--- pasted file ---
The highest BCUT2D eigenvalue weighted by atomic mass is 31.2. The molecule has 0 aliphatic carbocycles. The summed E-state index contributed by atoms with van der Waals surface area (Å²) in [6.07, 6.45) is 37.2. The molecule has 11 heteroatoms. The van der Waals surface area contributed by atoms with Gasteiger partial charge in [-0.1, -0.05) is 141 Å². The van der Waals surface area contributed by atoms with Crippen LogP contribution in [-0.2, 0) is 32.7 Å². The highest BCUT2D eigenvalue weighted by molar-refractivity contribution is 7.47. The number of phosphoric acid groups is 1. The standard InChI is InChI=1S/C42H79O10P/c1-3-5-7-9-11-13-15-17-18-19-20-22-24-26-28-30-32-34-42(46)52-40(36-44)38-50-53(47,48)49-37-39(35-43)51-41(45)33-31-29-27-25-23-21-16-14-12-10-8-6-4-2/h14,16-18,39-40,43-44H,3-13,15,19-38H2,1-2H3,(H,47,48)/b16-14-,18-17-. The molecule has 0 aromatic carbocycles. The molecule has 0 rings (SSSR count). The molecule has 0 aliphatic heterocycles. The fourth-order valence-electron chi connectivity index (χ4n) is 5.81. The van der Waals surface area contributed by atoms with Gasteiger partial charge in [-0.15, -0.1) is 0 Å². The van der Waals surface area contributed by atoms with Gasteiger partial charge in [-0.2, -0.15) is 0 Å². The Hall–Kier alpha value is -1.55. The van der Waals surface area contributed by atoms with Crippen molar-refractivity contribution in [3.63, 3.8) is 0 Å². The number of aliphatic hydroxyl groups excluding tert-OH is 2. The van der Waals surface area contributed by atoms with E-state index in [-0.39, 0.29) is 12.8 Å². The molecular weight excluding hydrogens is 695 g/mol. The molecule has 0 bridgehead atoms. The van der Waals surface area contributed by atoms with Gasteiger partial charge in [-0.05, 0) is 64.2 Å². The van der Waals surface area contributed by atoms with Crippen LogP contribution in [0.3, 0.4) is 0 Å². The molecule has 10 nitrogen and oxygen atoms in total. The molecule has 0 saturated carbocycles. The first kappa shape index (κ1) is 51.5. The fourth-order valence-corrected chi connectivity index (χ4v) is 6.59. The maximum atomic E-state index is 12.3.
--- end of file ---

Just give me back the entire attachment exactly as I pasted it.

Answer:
The highest BCUT2D eigenvalue weighted by atomic mass is 31.2. The molecule has 0 aliphatic carbocycles. The summed E-state index contributed by atoms with van der Waals surface area (Å²) in [6.07, 6.45) is 37.2. The molecule has 11 heteroatoms. The van der Waals surface area contributed by atoms with Gasteiger partial charge in [-0.1, -0.05) is 141 Å². The van der Waals surface area contributed by atoms with Crippen LogP contribution in [-0.2, 0) is 32.7 Å². The highest BCUT2D eigenvalue weighted by molar-refractivity contribution is 7.47. The number of phosphoric acid groups is 1. The standard InChI is InChI=1S/C42H79O10P/c1-3-5-7-9-11-13-15-17-18-19-20-22-24-26-28-30-32-34-42(46)52-40(36-44)38-50-53(47,48)49-37-39(35-43)51-41(45)33-31-29-27-25-23-21-16-14-12-10-8-6-4-2/h14,16-18,39-40,43-44H,3-13,15,19-38H2,1-2H3,(H,47,48)/b16-14-,18-17-. The molecule has 0 aromatic carbocycles. The molecule has 0 rings (SSSR count). The molecule has 0 aliphatic heterocycles. The fourth-order valence-electron chi connectivity index (χ4n) is 5.81. The van der Waals surface area contributed by atoms with Gasteiger partial charge in [-0.15, -0.1) is 0 Å². The van der Waals surface area contributed by atoms with Gasteiger partial charge in [-0.2, -0.15) is 0 Å². The Hall–Kier alpha value is -1.55. The van der Waals surface area contributed by atoms with Crippen molar-refractivity contribution in [3.63, 3.8) is 0 Å². The number of aliphatic hydroxyl groups excluding tert-OH is 2. The van der Waals surface area contributed by atoms with E-state index in [-0.39, 0.29) is 12.8 Å². The molecular weight excluding hydrogens is 695 g/mol. The molecule has 0 bridgehead atoms. The van der Waals surface area contributed by atoms with Gasteiger partial charge in [-0.05, 0) is 64.2 Å². The van der Waals surface area contributed by atoms with Crippen LogP contribution in [0.3, 0.4) is 0 Å². The molecule has 10 nitrogen and oxygen atoms in total. The molecule has 0 saturated carbocycles. The first kappa shape index (κ1) is 51.5. The fourth-order valence-corrected chi connectivity index (χ4v) is 6.59. The maximum atomic E-state index is 12.3.